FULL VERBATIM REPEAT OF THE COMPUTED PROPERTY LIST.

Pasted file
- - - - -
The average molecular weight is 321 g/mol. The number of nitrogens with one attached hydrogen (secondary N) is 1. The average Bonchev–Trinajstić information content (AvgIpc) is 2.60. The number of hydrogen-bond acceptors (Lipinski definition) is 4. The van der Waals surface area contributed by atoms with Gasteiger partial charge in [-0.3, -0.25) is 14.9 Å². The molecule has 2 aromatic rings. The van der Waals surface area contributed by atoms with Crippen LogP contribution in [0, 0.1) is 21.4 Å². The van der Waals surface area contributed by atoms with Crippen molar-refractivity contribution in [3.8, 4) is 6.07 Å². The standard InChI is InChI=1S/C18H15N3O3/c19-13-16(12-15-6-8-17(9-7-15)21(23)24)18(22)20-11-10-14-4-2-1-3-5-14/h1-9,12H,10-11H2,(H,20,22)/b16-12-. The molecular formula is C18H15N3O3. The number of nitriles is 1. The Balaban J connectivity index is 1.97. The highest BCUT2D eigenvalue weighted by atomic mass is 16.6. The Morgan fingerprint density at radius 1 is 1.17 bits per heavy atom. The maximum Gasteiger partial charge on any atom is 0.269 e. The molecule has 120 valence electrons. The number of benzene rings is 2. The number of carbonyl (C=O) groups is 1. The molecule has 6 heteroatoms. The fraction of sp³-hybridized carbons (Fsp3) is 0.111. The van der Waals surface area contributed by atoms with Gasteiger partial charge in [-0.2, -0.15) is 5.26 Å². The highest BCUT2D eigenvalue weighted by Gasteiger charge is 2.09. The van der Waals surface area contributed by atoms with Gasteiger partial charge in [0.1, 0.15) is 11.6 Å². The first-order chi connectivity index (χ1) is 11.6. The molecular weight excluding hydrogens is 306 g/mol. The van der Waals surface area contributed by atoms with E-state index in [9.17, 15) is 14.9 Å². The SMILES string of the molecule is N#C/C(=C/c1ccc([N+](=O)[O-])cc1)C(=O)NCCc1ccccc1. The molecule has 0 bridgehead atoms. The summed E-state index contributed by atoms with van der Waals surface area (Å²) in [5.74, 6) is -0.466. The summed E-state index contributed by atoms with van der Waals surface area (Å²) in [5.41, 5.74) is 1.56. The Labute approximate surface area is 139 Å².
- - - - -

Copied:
The average molecular weight is 321 g/mol. The number of nitrogens with one attached hydrogen (secondary N) is 1. The average Bonchev–Trinajstić information content (AvgIpc) is 2.60. The number of hydrogen-bond acceptors (Lipinski definition) is 4. The van der Waals surface area contributed by atoms with Gasteiger partial charge in [-0.3, -0.25) is 14.9 Å². The molecule has 2 aromatic rings. The van der Waals surface area contributed by atoms with Crippen LogP contribution in [0, 0.1) is 21.4 Å². The van der Waals surface area contributed by atoms with Crippen molar-refractivity contribution in [3.8, 4) is 6.07 Å². The standard InChI is InChI=1S/C18H15N3O3/c19-13-16(12-15-6-8-17(9-7-15)21(23)24)18(22)20-11-10-14-4-2-1-3-5-14/h1-9,12H,10-11H2,(H,20,22)/b16-12-. The molecular formula is C18H15N3O3. The number of nitriles is 1. The Balaban J connectivity index is 1.97. The highest BCUT2D eigenvalue weighted by atomic mass is 16.6. The Morgan fingerprint density at radius 1 is 1.17 bits per heavy atom. The maximum Gasteiger partial charge on any atom is 0.269 e. The molecule has 120 valence electrons. The number of benzene rings is 2. The number of carbonyl (C=O) groups is 1. The molecule has 6 heteroatoms. The fraction of sp³-hybridized carbons (Fsp3) is 0.111. The van der Waals surface area contributed by atoms with Gasteiger partial charge in [-0.2, -0.15) is 5.26 Å². The highest BCUT2D eigenvalue weighted by Gasteiger charge is 2.09. The van der Waals surface area contributed by atoms with Gasteiger partial charge in [0.1, 0.15) is 11.6 Å². The first-order chi connectivity index (χ1) is 11.6. The molecular weight excluding hydrogens is 306 g/mol. The van der Waals surface area contributed by atoms with E-state index in [9.17, 15) is 14.9 Å². The SMILES string of the molecule is N#C/C(=C/c1ccc([N+](=O)[O-])cc1)C(=O)NCCc1ccccc1. The molecule has 0 bridgehead atoms. The summed E-state index contributed by atoms with van der Waals surface area (Å²) in [5.74, 6) is -0.466. The summed E-state index contributed by atoms with van der Waals surface area (Å²) in [5.41, 5.74) is 1.56. The Labute approximate surface area is 139 Å².